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Evolutionary origins of human handedness: evaluating contrasting hypotheses

Abstract : Variation in methods and measures, resulting in past dispute over the existence of population handedness in nonhuman great apes, has impeded progress into the ori- gins of human right-handedness and how it relates to the human hallmark of language. Pooling evidence from behavioral studies, neuroimaging and neuroanatomy, we evaluate data on manual and cerebral laterality in humans and other apes engaged in a range of manipulative tasks and in gestural communication. A simplistic human/animal partition is no longer tenable, and we review four (non- exclusive) possible drivers for the origin of population- level right-handedness: skilled manipulative activity, as in tool use; communicative gestures; organizational com- plexity of action, in particular hierarchical structure; and the role of intentionality in goal-directed action. Fully testing these hypotheses will require developmental and evolutionary evidence as well as modern neuroimaging data.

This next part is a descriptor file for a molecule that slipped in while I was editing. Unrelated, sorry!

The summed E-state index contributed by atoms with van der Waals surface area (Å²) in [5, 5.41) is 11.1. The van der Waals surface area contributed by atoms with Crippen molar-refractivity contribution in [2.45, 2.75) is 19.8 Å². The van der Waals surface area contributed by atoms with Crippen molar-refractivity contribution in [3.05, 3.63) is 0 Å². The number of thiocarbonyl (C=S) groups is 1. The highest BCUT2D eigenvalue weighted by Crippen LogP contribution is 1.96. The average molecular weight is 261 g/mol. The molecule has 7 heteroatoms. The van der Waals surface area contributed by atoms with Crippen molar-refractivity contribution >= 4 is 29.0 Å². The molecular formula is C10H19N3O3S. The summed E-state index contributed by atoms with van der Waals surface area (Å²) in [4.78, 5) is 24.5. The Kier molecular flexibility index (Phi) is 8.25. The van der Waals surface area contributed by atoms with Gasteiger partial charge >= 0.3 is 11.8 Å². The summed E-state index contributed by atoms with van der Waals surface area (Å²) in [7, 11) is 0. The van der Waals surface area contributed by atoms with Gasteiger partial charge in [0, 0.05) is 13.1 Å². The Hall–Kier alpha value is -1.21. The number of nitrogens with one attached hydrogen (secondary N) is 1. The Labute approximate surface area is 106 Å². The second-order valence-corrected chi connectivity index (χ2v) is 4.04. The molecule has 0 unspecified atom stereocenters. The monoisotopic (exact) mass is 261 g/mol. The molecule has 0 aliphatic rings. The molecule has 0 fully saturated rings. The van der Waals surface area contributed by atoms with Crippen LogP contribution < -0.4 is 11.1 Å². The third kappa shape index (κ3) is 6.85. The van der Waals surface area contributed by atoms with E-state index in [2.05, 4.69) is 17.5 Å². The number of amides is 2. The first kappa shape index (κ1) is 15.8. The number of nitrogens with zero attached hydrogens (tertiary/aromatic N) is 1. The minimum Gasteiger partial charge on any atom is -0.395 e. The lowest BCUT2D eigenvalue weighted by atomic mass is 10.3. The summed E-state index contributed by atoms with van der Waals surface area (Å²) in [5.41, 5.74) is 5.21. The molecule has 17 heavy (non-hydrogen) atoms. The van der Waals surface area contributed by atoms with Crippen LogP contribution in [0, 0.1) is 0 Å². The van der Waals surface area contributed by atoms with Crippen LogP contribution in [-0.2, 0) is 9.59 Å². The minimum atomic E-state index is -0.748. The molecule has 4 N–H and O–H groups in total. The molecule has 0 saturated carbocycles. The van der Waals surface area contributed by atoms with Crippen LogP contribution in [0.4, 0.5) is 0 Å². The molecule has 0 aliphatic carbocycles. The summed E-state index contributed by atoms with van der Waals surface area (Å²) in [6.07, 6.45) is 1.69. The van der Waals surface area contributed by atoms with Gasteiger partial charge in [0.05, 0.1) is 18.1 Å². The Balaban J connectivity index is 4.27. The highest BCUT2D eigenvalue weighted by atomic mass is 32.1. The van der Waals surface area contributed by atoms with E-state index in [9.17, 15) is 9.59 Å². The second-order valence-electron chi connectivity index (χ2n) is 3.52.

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https://halshs.archives-ouvertes.fr/halshs-01464557
Contributor : Hélène Cochet <>
Submitted on : Tuesday, October 16, 2018 - 11:43:01 AM
Last modification on : Tuesday, October 20, 2020 - 1:04:02 PM
Long-term archiving on: : Thursday, January 17, 2019 - 12:20:58 PM

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Hélène Cochet, Richard Byrne. Evolutionary origins of human handedness: evaluating contrasting hypotheses. Animal Cognition, Springer Verlag (Germany), 2013, 16 (4), pp.531 - 542. ⟨10.1007/s10071-013-0626-y⟩. ⟨halshs-01464557⟩

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